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The Spectator
founded 2004 by ron cruger
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A place for intelligent readers
 by Laramie Boyd
Time Travel
2016 Spectator Ron - The Spectator All Rights Reserved
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Your comments about this column are welcome ~ e-mail Laramie at
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        We look up at the night sky and we say, "See the moon." But the scientists tell us that we are not seeing the moon. It's similar to when we look into a mirror, say 3 feet away from the mirror, and we say, "Look at me." But we are not seeing us. We see a reflection of us. It is not us. We are 3 feet away from the mirror image of us. It is a picture of what we looked like in the past, as it takes time for the light from our body to reach the mirror and time to be reflected back to our eyes. Light takes time to travel through space, even for very short distances. So in the mirror we see what we used to look like. Of course the time involved is very short, as we are very close, relatively, to the mirror.
        But in the sky above us, objects we see are very far away. And so it takes time for light to travel these great distances. the speed of light is 186,000 miles per second, that's 696,600,000 miles per hour, so it takes light 1 1/3 seconds to travel from the moon to Earth, which is 240,000 miles away. And from the Sun, which is 93,000,000 miles away, it takes light 8 1/3 min. to reach Earth. So we always see the Moon and the Sun as they were in the past, never right now.
        There is no such thing as seeing something "right now." As soon as you say the words, right now, that right now is in the past. Right now is in the future. No matter how close to something we are, it takes the light we see from that something a certain amount of time to reach us. Light does not travel "instantaneously. The light from a star we see in the night sky that scientists say is 10 light years away (A light year is roughly 6 trillion, 6,000,000,000,000 miles) takes 10 years to get to Earth. We see the star as it was 10 years ago, and if the star exploded right now, we would not see that for another 10 years. For all we know, the things in the night sky may not exist, but if that is true we won't find that out until the light emitted when the event occurred is gone, which will vary in time according to how far the event is from Earth.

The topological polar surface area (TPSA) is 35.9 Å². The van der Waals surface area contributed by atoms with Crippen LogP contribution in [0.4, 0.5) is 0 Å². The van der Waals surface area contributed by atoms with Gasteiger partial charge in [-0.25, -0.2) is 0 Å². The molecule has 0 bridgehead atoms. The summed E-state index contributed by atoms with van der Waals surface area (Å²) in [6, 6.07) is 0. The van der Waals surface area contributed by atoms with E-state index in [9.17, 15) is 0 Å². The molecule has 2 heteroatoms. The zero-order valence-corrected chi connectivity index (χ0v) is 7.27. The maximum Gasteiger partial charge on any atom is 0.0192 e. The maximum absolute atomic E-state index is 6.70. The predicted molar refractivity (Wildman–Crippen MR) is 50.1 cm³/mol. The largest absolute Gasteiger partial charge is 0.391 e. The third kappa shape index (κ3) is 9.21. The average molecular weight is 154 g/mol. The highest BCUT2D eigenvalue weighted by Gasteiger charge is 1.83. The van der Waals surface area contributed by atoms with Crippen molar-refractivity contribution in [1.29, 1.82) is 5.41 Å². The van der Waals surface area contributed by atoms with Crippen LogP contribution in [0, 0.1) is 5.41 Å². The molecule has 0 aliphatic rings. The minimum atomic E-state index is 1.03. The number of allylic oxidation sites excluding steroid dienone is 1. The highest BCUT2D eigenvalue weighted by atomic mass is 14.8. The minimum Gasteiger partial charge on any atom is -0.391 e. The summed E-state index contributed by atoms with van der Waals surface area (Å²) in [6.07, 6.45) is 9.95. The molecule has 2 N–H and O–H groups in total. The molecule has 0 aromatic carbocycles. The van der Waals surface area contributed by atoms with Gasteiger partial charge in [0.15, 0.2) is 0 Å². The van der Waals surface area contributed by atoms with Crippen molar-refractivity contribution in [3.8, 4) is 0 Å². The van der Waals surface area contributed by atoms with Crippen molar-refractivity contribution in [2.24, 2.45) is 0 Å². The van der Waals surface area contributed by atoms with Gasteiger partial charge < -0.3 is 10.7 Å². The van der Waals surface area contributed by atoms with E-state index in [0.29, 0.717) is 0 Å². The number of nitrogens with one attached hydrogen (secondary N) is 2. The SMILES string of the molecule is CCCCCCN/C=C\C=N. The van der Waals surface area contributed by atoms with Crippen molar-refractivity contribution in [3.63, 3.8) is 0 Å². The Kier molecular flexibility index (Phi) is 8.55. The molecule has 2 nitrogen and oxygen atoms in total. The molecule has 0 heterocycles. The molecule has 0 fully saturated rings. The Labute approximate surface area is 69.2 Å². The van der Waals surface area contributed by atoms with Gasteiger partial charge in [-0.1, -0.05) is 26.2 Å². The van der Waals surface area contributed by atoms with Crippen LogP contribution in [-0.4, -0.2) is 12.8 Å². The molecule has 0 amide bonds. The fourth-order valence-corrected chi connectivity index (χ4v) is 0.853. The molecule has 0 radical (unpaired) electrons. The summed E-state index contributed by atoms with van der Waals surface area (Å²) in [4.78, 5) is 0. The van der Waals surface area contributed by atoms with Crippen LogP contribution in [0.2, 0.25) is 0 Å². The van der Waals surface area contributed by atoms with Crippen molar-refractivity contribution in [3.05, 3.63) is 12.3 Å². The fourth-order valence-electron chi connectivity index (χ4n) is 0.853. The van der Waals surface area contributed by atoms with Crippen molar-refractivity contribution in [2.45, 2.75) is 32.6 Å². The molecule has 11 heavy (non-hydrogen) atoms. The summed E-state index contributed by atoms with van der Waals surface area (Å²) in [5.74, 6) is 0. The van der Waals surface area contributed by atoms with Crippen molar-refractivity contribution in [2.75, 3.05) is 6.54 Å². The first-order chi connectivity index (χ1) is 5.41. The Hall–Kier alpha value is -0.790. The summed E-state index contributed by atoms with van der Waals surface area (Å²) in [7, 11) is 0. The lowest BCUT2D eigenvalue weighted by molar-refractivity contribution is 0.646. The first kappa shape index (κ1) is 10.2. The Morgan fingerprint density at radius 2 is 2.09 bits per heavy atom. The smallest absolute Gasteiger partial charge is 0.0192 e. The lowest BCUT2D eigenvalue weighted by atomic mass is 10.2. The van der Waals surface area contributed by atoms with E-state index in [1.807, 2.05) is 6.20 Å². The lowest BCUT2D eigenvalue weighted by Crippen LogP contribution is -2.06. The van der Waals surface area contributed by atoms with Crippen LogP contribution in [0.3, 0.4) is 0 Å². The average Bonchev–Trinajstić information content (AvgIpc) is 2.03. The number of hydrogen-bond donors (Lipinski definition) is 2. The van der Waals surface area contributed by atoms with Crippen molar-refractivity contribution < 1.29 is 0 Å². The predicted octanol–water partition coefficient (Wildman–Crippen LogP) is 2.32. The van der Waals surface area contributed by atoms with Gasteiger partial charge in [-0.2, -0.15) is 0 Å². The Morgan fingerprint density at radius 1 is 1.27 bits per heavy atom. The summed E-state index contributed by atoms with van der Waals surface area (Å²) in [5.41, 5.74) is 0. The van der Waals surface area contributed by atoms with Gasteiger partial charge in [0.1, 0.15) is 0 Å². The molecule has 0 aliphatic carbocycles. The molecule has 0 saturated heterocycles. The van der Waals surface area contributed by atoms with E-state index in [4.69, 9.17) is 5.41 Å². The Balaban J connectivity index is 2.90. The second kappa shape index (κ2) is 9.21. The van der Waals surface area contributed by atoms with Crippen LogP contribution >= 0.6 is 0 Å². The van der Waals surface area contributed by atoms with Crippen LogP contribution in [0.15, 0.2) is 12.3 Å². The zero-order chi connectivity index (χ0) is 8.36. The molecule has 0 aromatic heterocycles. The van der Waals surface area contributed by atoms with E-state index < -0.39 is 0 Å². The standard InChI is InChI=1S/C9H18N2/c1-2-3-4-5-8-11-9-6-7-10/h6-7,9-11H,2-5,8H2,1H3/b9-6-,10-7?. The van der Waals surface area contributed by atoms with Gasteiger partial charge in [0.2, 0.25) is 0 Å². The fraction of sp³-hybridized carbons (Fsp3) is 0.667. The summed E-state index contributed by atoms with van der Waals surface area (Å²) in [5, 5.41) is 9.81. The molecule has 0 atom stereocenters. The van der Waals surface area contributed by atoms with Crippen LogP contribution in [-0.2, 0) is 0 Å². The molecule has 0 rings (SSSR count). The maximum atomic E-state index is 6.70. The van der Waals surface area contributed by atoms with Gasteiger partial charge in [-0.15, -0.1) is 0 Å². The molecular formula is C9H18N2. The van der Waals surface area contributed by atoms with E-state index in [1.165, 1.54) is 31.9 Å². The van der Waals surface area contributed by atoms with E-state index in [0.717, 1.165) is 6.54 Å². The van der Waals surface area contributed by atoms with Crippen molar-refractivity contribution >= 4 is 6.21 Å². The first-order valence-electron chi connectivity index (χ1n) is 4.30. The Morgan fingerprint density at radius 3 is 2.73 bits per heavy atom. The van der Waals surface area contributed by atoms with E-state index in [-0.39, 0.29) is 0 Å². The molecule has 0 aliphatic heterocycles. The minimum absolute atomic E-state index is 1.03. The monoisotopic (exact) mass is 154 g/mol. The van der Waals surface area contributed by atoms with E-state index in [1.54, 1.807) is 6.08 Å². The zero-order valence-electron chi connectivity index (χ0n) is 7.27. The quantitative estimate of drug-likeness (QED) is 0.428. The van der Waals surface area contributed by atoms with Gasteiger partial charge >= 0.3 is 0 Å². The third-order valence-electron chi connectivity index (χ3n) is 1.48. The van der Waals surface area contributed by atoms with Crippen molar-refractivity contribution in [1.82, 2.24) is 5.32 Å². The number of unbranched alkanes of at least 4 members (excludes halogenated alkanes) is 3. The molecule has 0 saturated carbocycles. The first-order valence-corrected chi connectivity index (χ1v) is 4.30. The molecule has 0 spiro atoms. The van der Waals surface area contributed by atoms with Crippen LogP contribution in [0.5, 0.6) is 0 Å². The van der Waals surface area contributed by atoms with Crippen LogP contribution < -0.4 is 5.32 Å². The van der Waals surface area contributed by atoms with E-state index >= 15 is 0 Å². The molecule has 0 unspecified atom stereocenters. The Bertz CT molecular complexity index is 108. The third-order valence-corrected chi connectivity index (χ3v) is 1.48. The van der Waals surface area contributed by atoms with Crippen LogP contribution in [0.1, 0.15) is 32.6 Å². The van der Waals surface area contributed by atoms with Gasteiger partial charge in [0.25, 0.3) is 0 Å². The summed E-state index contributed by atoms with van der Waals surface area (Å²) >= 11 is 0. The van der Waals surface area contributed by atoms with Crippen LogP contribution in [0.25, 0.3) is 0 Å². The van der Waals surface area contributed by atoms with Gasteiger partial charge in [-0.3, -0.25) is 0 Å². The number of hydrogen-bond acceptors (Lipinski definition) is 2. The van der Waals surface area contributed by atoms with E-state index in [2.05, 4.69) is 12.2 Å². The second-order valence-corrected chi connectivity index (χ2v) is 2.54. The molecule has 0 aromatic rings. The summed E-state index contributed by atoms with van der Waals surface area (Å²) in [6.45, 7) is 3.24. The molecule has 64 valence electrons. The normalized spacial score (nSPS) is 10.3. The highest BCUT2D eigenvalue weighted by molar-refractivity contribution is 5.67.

We can never see things as they are happening. There is always a pause, no matter how slight, between when an event occurs and when we see it. We think time, and light, passes so quickly, but we imagine that, here on Earth, because we are so close to everything such that the time between the event and when the appearance of it reaches us is very short. Yes, very short. Traveling at the speed of light, an event 10 feet away from us would, obviously, not take much time before we saw it. The closest star to Earth, besides our Sun, is called Proxima Centauri, at over 4 light years distance, so it would take light from that star over 4 years to reach Earth. And it is there, among other places, where scientists speculate there might be planets capable of supporting life. Consider that a spaceship traveling 60,000 mph, the fastest Earth vehicle in space, would take in the neighborhood of 50,000 years to reach Earth from Proxima Centauri.
        So is it so hard to understand why scientists are, to say the least, skeptical, about believing that UFO's carrying ET's have been observed, and no one who says they have seen a UFO has ever presented any legitimate evidence to support their claim? On the other hand, consider that Einstein also theorizes that the faster objects move through space the slower time passes for them and any passengers aboard would age much slower. So a space ship, with aliens on board, that could approach the speed of light by some unknown power source, and the closer to 186,000 miles per second the ship traveled, the slower time would pass, conceivably could travel to Earth from Proxima Centauri in close to the 4 year time frame, and the aliens on board could be alive when they pass through Earth's air space. (This time difference due to travel speed has been shown scientifically to be the case.)
       I am skeptical.